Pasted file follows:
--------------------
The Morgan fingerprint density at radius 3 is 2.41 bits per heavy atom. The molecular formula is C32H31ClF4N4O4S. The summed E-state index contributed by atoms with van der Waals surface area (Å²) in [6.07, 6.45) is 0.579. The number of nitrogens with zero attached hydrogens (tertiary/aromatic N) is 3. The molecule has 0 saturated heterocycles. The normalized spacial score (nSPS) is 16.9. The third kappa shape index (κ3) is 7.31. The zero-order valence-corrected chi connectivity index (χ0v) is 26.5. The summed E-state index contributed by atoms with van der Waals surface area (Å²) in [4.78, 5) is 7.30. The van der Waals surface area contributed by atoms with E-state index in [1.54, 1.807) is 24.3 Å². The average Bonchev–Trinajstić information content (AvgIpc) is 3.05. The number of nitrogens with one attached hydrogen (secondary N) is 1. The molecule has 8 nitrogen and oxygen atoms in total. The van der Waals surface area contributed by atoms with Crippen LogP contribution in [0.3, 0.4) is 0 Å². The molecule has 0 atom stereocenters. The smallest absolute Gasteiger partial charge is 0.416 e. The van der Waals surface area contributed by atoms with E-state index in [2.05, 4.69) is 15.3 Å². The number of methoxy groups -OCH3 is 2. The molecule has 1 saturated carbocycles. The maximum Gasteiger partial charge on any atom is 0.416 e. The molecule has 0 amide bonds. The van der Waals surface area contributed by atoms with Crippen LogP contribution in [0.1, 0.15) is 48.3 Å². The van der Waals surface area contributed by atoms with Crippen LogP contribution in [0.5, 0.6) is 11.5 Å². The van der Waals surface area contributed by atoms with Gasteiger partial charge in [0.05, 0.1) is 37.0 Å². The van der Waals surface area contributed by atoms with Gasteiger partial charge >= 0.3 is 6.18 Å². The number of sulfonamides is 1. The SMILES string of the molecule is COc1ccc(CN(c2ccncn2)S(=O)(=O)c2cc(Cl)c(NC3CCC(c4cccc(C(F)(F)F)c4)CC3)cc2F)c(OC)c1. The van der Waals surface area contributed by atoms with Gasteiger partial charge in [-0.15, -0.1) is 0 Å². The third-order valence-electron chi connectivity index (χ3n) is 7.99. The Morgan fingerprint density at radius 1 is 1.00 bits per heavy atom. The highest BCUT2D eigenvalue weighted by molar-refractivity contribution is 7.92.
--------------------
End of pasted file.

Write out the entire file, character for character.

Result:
The Morgan fingerprint density at radius 3 is 2.41 bits per heavy atom. The molecular formula is C32H31ClF4N4O4S. The summed E-state index contributed by atoms with van der Waals surface area (Å²) in [6.07, 6.45) is 0.579. The number of nitrogens with zero attached hydrogens (tertiary/aromatic N) is 3. The molecule has 0 saturated heterocycles. The normalized spacial score (nSPS) is 16.9. The third kappa shape index (κ3) is 7.31. The zero-order valence-corrected chi connectivity index (χ0v) is 26.5. The summed E-state index contributed by atoms with van der Waals surface area (Å²) in [4.78, 5) is 7.30. The van der Waals surface area contributed by atoms with E-state index in [1.54, 1.807) is 24.3 Å². The average Bonchev–Trinajstić information content (AvgIpc) is 3.05. The number of nitrogens with one attached hydrogen (secondary N) is 1. The molecule has 8 nitrogen and oxygen atoms in total. The van der Waals surface area contributed by atoms with Crippen LogP contribution in [0.3, 0.4) is 0 Å². The molecule has 0 atom stereocenters. The smallest absolute Gasteiger partial charge is 0.416 e. The van der Waals surface area contributed by atoms with E-state index in [2.05, 4.69) is 15.3 Å². The number of methoxy groups -OCH3 is 2. The molecule has 1 saturated carbocycles. The maximum Gasteiger partial charge on any atom is 0.416 e. The molecule has 0 amide bonds. The van der Waals surface area contributed by atoms with Crippen LogP contribution in [0.1, 0.15) is 48.3 Å². The van der Waals surface area contributed by atoms with Crippen LogP contribution in [0.5, 0.6) is 11.5 Å². The van der Waals surface area contributed by atoms with Gasteiger partial charge in [0.05, 0.1) is 37.0 Å². The van der Waals surface area contributed by atoms with Gasteiger partial charge >= 0.3 is 6.18 Å². The number of sulfonamides is 1. The SMILES string of the molecule is COc1ccc(CN(c2ccncn2)S(=O)(=O)c2cc(Cl)c(NC3CCC(c4cccc(C(F)(F)F)c4)CC3)cc2F)c(OC)c1. The van der Waals surface area contributed by atoms with Gasteiger partial charge in [-0.15, -0.1) is 0 Å². The third-order valence-electron chi connectivity index (χ3n) is 7.99. The Morgan fingerprint density at radius 1 is 1.00 bits per heavy atom. The highest BCUT2D eigenvalue weighted by molar-refractivity contribution is 7.92.